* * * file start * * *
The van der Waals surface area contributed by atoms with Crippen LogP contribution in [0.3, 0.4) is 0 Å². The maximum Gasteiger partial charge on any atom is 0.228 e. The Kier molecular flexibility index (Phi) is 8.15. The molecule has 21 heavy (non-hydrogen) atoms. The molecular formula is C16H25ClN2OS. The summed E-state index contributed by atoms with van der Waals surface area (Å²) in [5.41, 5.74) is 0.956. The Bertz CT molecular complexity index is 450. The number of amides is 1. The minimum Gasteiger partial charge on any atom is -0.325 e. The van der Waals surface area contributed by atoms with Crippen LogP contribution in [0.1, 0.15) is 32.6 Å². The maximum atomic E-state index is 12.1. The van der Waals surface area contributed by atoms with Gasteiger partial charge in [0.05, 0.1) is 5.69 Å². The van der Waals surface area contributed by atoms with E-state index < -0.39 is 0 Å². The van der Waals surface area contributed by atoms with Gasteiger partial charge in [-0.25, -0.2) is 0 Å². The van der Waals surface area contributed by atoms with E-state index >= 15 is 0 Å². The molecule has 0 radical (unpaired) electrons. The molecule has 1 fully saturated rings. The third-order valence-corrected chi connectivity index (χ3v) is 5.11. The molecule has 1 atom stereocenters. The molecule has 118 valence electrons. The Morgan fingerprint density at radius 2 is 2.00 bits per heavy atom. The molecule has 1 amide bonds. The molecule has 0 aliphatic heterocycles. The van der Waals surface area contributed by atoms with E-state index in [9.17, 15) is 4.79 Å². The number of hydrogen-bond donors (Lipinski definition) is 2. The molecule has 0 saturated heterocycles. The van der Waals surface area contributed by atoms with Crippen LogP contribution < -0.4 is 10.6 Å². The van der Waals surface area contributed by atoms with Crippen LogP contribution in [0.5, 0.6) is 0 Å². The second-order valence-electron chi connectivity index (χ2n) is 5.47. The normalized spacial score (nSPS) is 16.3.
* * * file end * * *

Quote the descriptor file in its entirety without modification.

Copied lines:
The van der Waals surface area contributed by atoms with Crippen LogP contribution in [0.3, 0.4) is 0 Å². The maximum Gasteiger partial charge on any atom is 0.228 e. The Kier molecular flexibility index (Phi) is 8.15. The molecule has 21 heavy (non-hydrogen) atoms. The molecular formula is C16H25ClN2OS. The summed E-state index contributed by atoms with van der Waals surface area (Å²) in [5.41, 5.74) is 0.956. The Bertz CT molecular complexity index is 450. The number of amides is 1. The minimum Gasteiger partial charge on any atom is -0.325 e. The van der Waals surface area contributed by atoms with Crippen LogP contribution in [0.1, 0.15) is 32.6 Å². The maximum atomic E-state index is 12.1. The van der Waals surface area contributed by atoms with Gasteiger partial charge in [0.05, 0.1) is 5.69 Å². The van der Waals surface area contributed by atoms with E-state index < -0.39 is 0 Å². The van der Waals surface area contributed by atoms with Gasteiger partial charge in [-0.25, -0.2) is 0 Å². The van der Waals surface area contributed by atoms with E-state index >= 15 is 0 Å². The molecule has 0 radical (unpaired) electrons. The molecule has 1 fully saturated rings. The third-order valence-corrected chi connectivity index (χ3v) is 5.11. The molecule has 1 atom stereocenters. The molecule has 118 valence electrons. The Morgan fingerprint density at radius 2 is 2.00 bits per heavy atom. The molecule has 1 amide bonds. The molecule has 0 aliphatic heterocycles. The van der Waals surface area contributed by atoms with E-state index in [9.17, 15) is 4.79 Å². The number of hydrogen-bond donors (Lipinski definition) is 2. The molecule has 0 saturated heterocycles. The van der Waals surface area contributed by atoms with Crippen LogP contribution < -0.4 is 10.6 Å². The van der Waals surface area contributed by atoms with Crippen LogP contribution in [0.5, 0.6) is 0 Å². The second-order valence-electron chi connectivity index (χ2n) is 5.47. The normalized spacial score (nSPS) is 16.3.